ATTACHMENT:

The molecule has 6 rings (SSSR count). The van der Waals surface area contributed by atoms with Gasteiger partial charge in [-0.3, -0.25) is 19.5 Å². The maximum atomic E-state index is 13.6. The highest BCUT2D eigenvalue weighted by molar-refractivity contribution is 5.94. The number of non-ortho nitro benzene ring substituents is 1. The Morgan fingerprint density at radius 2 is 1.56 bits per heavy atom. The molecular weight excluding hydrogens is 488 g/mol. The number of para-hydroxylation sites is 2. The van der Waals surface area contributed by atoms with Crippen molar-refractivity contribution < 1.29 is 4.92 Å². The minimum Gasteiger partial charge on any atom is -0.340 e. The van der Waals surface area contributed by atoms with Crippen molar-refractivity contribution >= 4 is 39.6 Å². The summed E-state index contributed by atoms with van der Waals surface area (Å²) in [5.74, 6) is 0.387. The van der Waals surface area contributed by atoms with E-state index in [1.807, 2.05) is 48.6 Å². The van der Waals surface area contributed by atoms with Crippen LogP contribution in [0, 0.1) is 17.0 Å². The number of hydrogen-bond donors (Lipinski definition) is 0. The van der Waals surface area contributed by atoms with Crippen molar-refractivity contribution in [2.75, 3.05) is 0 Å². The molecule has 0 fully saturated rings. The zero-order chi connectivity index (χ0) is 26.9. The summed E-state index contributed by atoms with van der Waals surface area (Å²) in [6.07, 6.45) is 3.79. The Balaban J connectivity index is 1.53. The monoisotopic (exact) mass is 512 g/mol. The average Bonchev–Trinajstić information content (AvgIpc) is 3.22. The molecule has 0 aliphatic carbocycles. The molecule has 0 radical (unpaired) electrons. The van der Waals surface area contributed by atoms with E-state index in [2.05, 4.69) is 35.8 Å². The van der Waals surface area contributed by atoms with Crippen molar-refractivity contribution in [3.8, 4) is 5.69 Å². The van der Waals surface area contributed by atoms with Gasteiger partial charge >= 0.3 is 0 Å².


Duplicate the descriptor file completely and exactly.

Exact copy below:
The molecule has 6 rings (SSSR count). The van der Waals surface area contributed by atoms with Gasteiger partial charge in [-0.3, -0.25) is 19.5 Å². The maximum atomic E-state index is 13.6. The highest BCUT2D eigenvalue weighted by molar-refractivity contribution is 5.94. The number of non-ortho nitro benzene ring substituents is 1. The Morgan fingerprint density at radius 2 is 1.56 bits per heavy atom. The molecular weight excluding hydrogens is 488 g/mol. The number of para-hydroxylation sites is 2. The van der Waals surface area contributed by atoms with Crippen molar-refractivity contribution < 1.29 is 4.92 Å². The minimum Gasteiger partial charge on any atom is -0.340 e. The van der Waals surface area contributed by atoms with Crippen molar-refractivity contribution >= 4 is 39.6 Å². The summed E-state index contributed by atoms with van der Waals surface area (Å²) in [5.74, 6) is 0.387. The van der Waals surface area contributed by atoms with E-state index in [1.807, 2.05) is 48.6 Å². The van der Waals surface area contributed by atoms with Crippen LogP contribution in [0, 0.1) is 17.0 Å². The number of hydrogen-bond donors (Lipinski definition) is 0. The van der Waals surface area contributed by atoms with Crippen molar-refractivity contribution in [2.75, 3.05) is 0 Å². The molecule has 0 fully saturated rings. The zero-order chi connectivity index (χ0) is 26.9. The summed E-state index contributed by atoms with van der Waals surface area (Å²) in [6.07, 6.45) is 3.79. The Balaban J connectivity index is 1.53. The monoisotopic (exact) mass is 512 g/mol. The average Bonchev–Trinajstić information content (AvgIpc) is 3.22. The molecule has 0 aliphatic carbocycles. The molecule has 0 radical (unpaired) electrons. The van der Waals surface area contributed by atoms with E-state index in [2.05, 4.69) is 35.8 Å². The van der Waals surface area contributed by atoms with Crippen molar-refractivity contribution in [3.8, 4) is 5.69 Å². The van der Waals surface area contributed by atoms with Gasteiger partial charge >= 0.3 is 0 Å².